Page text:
This is the Final Summary Report on a project that collected and analyzed survey data that pertained to the effect of parental criminal justice contact on a range of well-being outcomes - including conduct problems, academic readiness/achievement, and emotional and physical health – among children born to participants in the Toledo Adolescent Relationships Study (TARS).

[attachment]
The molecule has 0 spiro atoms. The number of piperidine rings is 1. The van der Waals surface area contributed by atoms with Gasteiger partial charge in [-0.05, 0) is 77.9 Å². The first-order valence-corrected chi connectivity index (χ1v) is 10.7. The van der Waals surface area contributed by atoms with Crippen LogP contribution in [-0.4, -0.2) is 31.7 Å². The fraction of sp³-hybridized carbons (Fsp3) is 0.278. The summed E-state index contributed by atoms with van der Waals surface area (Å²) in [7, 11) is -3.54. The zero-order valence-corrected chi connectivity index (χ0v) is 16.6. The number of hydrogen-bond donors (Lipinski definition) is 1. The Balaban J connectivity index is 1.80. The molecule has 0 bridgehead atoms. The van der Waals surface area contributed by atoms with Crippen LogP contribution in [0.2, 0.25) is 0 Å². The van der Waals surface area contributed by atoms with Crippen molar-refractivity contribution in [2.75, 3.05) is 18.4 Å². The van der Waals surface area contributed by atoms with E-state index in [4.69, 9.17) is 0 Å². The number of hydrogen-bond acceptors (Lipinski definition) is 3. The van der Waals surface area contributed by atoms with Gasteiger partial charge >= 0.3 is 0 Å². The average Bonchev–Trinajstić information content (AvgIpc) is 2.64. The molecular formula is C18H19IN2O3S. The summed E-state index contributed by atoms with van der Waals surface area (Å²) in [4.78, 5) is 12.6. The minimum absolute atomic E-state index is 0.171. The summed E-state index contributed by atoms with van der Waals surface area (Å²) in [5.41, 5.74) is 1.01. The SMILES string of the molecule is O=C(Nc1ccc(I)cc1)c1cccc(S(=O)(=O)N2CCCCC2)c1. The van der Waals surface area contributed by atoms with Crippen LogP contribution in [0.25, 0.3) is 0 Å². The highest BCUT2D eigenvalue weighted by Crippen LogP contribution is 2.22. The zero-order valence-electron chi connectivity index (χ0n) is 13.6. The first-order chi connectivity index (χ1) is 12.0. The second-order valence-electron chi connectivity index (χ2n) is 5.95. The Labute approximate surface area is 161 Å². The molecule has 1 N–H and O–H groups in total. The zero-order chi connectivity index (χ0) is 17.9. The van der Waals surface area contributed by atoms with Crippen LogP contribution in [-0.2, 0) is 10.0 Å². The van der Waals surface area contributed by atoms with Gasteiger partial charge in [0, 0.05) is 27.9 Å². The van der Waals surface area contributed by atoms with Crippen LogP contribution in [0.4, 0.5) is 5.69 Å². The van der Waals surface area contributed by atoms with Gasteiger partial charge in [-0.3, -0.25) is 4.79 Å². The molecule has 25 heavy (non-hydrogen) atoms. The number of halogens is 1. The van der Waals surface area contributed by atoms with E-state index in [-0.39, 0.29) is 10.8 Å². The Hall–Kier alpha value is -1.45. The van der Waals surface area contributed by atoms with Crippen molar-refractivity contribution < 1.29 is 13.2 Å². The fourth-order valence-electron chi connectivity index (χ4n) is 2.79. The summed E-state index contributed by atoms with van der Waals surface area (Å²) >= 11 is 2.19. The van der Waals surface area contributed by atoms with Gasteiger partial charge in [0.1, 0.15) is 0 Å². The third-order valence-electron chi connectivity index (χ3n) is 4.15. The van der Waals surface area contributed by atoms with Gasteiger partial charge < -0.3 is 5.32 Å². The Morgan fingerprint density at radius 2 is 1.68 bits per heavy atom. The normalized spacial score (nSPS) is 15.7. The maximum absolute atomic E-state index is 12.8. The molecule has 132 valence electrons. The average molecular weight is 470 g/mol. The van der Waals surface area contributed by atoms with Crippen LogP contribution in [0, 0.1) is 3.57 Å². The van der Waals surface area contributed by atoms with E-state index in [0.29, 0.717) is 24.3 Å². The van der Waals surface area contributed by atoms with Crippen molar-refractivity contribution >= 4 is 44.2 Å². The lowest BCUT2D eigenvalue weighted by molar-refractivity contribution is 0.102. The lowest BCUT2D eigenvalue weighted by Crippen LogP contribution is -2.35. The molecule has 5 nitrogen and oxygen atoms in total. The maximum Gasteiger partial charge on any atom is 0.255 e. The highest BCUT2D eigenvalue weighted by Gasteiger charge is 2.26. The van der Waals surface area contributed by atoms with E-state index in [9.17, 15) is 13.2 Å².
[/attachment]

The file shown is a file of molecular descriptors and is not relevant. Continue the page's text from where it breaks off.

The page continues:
TARS is a 20-year mixed-method longitudinal study that focused on the lives of a diverse sample of 1,321 men and women interviewed first as adolescents and four additional times across the transition to adulthood. The current data collection, referred to as wave 6, included an online survey that focused on parenting (respondents averaged 31 years old). Wave 6 data, combined with previously collected data, enabled a comprehensive basis for assessing variation in mothers’ and fathers’ criminal justice contact and their children’s well-being. The three aims of this study were 1) data collection and analyses of parents’ criminal justice contact and their reports of children’s well-being outcomes; 2) data collection and assessment of variability in crime and incarceration exposure across the child’s social network; and 3) data collection and investigation of incarceration-specific hypotheses about mediating mechanisms. This report notes that the respondents in this project were limited to the parents, who consisted of 277 mothers and 226 fathers who entered adulthood during a period in the United States characterized by a heavy reliance on incarceration in criminal justice policy. The distinctive contribution of this study is the focus on the behavioral repertoires of parents (criminal involvement, substance use, intimate partner violence) and a range of problem behaviors in the household and the child’s interactions with problem relatives outside the home. Future analyses are discussed. 4 figures, 2 tables, and 30 references